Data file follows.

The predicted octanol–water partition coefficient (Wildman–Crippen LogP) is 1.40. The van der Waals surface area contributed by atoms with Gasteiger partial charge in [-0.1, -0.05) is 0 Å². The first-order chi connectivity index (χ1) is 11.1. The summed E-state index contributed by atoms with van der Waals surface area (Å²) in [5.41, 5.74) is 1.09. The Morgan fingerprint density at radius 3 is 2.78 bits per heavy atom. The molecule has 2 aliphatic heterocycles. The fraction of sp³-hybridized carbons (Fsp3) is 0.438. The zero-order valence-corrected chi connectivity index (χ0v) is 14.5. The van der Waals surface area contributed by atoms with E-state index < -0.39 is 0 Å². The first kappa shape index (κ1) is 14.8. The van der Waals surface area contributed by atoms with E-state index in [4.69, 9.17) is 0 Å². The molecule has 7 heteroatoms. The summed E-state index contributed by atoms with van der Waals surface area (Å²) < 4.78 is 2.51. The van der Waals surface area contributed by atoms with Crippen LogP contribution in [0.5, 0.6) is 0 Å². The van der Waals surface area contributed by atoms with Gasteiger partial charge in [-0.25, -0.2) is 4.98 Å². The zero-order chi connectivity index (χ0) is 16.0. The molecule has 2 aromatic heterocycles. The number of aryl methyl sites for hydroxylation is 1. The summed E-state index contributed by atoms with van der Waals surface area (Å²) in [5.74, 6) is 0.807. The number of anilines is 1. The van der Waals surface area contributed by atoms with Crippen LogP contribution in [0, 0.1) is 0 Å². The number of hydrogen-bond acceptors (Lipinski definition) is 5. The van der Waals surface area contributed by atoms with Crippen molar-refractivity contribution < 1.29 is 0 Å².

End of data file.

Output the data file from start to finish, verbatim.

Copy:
The predicted octanol–water partition coefficient (Wildman–Crippen LogP) is 1.40. The van der Waals surface area contributed by atoms with Gasteiger partial charge in [-0.1, -0.05) is 0 Å². The first-order chi connectivity index (χ1) is 11.1. The summed E-state index contributed by atoms with van der Waals surface area (Å²) in [5.41, 5.74) is 1.09. The Morgan fingerprint density at radius 3 is 2.78 bits per heavy atom. The molecule has 2 aliphatic heterocycles. The fraction of sp³-hybridized carbons (Fsp3) is 0.438. The zero-order valence-corrected chi connectivity index (χ0v) is 14.5. The van der Waals surface area contributed by atoms with E-state index < -0.39 is 0 Å². The first kappa shape index (κ1) is 14.8. The van der Waals surface area contributed by atoms with E-state index in [4.69, 9.17) is 0 Å². The molecule has 7 heteroatoms. The summed E-state index contributed by atoms with van der Waals surface area (Å²) < 4.78 is 2.51. The van der Waals surface area contributed by atoms with Crippen LogP contribution in [0.5, 0.6) is 0 Å². The van der Waals surface area contributed by atoms with Gasteiger partial charge in [-0.25, -0.2) is 4.98 Å². The zero-order chi connectivity index (χ0) is 16.0. The molecule has 2 aromatic heterocycles. The number of aryl methyl sites for hydroxylation is 1. The summed E-state index contributed by atoms with van der Waals surface area (Å²) in [5.74, 6) is 0.807. The number of anilines is 1. The van der Waals surface area contributed by atoms with Crippen LogP contribution in [0, 0.1) is 0 Å². The number of hydrogen-bond acceptors (Lipinski definition) is 5. The van der Waals surface area contributed by atoms with Crippen molar-refractivity contribution < 1.29 is 0 Å².